Exporter’s Toolkit

1:Readiness     2:Planning     3:Markets      4:Marketing       5:Products

6:Pricing     7:Payments     8:Financing     9:Freight      10:Shipping

This page is no longer being maintained, though most of the material linked and listed here continues to be relevant.  If you are interested in exporting, please contact the Washington Small Business Development Center or the Washington State Department of Agriculture.


AGRICULTURAL EXPORT QUICK START TOOLKIT

The Export Assistance Program at the WSU Impact Center is part of a statewide export initiative sponsored through a grant from the Washington State Community Economic Revitalization Board, which is administrated by the Washington Department of Commerce. The WSU Impact Center performs research and outreach in association with the Washington Small Business Development Center to assist with agricultural research and the International Trade Alliance to offer export workshops across the state.

Step-by-step instructions for agriculture exporting.


Step 1: Assessing Readiness

The first step is perhaps the most important: assessing readiness to export. There are certain characteristics that are common (but not necessarily essential) to export-ready and successful exporters. For example, successful exporters typically are already successful domestic sellers, and are large enough to have staff, time, and resources to devote to international travel, marketing, and sales. Typical successful exporters also are able to sustain themselves for a year or more for international sales to become profitable.

Action: Take a few online assessments


Step 2: Planning

The next step is to develop an individualized, customizable, and somewhat flexible export plan. The export plan integrates resources allocation, market research, product characteristics and pricing, and goals. The export plan is dynamically developed. The initial plan is simple and short. This plan is modified and revised as more information and data are available to exporters. This process generates a complete and detailed export plan.

Action:


Step 3: Researching Markets

Once you begin planning, you must decide which foreign countries to target. Market research is specific both to that country and your industry. A few variables to consider in addition to those for sales in the U.S. are government regulations (both foreign and U.S.), tariffs and nontariff barriers, language, growth potential, distribution channels in the foreign country, and the competition in the foreign country (is it state supported or have lax labor and environmental regulations, for example).

Action:


Step 4: Marketing Channel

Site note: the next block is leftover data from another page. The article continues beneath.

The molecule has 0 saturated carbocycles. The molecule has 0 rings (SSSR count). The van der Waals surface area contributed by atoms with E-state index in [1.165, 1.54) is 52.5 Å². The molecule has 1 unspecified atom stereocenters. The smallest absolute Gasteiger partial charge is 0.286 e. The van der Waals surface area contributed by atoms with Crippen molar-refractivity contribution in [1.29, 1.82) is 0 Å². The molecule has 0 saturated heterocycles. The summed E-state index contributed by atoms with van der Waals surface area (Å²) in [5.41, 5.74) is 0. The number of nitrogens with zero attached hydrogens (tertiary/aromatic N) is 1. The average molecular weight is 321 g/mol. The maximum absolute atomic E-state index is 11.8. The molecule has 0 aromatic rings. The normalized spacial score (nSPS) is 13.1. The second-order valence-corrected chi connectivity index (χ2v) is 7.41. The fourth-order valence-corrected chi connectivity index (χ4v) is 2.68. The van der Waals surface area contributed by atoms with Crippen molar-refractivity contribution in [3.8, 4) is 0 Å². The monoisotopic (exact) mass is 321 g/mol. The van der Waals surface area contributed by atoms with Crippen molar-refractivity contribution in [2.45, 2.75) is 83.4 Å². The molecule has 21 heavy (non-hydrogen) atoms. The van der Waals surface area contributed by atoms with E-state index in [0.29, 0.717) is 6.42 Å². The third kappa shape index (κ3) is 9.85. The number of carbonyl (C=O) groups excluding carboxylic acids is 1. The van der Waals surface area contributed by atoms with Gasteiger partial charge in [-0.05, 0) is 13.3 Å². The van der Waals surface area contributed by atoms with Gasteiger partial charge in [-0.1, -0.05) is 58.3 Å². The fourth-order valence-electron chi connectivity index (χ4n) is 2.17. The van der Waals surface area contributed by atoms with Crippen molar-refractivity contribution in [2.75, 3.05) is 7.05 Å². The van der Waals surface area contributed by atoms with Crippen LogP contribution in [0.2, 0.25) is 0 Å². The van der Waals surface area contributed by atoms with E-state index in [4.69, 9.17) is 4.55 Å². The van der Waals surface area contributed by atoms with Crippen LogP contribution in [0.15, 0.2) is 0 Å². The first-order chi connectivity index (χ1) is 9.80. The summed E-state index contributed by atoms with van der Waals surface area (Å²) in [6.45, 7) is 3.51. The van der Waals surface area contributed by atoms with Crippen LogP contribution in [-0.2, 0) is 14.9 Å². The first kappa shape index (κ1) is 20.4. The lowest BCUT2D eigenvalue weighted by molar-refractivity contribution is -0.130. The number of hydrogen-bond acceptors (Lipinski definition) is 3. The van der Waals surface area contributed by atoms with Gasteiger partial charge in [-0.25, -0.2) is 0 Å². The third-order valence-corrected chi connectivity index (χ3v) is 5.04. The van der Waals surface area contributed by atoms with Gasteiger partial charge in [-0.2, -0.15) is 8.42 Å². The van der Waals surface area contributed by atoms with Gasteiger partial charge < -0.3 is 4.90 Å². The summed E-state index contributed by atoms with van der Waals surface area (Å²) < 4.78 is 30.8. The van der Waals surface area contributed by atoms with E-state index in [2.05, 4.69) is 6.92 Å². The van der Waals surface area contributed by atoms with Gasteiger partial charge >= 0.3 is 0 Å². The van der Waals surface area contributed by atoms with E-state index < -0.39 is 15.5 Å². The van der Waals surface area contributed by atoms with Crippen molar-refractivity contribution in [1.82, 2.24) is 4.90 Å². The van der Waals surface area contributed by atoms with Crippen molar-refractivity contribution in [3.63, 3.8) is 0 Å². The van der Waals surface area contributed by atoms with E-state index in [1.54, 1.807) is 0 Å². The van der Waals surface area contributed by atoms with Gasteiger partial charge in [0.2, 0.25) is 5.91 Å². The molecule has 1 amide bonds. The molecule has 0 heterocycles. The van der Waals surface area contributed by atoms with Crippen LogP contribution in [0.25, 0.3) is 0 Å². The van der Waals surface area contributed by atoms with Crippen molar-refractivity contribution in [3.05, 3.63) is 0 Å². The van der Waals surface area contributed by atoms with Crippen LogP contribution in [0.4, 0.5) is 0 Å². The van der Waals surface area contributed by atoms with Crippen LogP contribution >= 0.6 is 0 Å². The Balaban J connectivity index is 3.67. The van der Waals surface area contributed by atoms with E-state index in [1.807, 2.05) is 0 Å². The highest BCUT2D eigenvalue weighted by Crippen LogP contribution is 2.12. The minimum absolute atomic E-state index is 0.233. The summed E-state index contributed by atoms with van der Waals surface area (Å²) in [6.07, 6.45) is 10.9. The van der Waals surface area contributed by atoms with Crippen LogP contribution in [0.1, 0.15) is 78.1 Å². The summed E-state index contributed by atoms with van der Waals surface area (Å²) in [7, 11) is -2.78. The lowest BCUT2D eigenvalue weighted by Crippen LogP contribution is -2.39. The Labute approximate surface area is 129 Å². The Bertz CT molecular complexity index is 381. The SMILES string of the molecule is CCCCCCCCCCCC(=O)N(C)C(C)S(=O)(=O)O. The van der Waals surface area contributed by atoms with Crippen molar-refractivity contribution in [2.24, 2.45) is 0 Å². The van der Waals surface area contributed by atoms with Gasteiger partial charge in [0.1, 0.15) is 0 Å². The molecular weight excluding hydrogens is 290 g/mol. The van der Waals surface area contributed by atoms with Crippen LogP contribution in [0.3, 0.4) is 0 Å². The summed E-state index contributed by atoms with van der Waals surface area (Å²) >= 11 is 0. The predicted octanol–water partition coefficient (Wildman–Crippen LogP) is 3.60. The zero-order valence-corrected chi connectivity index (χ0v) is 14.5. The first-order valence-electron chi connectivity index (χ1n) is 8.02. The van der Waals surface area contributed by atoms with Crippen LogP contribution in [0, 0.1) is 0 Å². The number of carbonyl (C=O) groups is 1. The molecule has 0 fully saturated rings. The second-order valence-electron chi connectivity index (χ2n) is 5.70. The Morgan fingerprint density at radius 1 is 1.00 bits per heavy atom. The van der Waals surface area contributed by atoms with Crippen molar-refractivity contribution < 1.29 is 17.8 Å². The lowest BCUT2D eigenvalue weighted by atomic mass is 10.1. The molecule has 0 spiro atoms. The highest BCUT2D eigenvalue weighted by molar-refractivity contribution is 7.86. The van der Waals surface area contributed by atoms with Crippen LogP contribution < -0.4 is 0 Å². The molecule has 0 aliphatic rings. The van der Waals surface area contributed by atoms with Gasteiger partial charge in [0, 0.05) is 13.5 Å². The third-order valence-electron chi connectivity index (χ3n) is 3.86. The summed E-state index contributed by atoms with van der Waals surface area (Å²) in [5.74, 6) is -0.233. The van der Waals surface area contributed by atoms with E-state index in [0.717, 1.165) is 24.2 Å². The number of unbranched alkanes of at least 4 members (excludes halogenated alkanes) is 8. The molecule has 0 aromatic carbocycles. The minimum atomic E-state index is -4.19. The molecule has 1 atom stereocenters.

Now that a target country is identified, you must choose a method to distribute your product abroad. If you are not able to distribute it abroad directly (and most are not initially), then there are intermediaries available to assist you. The flavors of these intermediaries are export management companies, international distributors, and export agents.

Action: Explore export intermediaries


Step 5: Marketing Products

With the help of your marketing intermediary, you must decide if you will have potential customers contact you through advertisements, directories, foreign language websites, or agent services, or if you will contact potential customers that you have identified by attending foreign trade shows, contacting foreign agent services, or in-person demonstrations.

Action:

  • Consult with your marketing intermediary, but generally, use what you do for domestic marketing while acknowledging cultural differences.
  • See these information sources.


Step 6: Pricing Products

Typically, international pricing is more “negotiable” than may be the case domestically. To set a price, most successful exporters work backwards by first setting an attractive price in the foreign market. Then you consider shipping costs, including insurance, and costs associated with international inspections and regulations. An important feature in quoting a price or writing a pro forma invoice is determining where geographically you have responsibility for the shipment and where that responsibility is transferred to the importer. Another feature to consider is the exchange rate and that the exchange rate may fluctuate between the time of your quote and the payment. If there is no way this can be done such that the remaining price at your production center is high enough to be profitable, then that market should not be considered.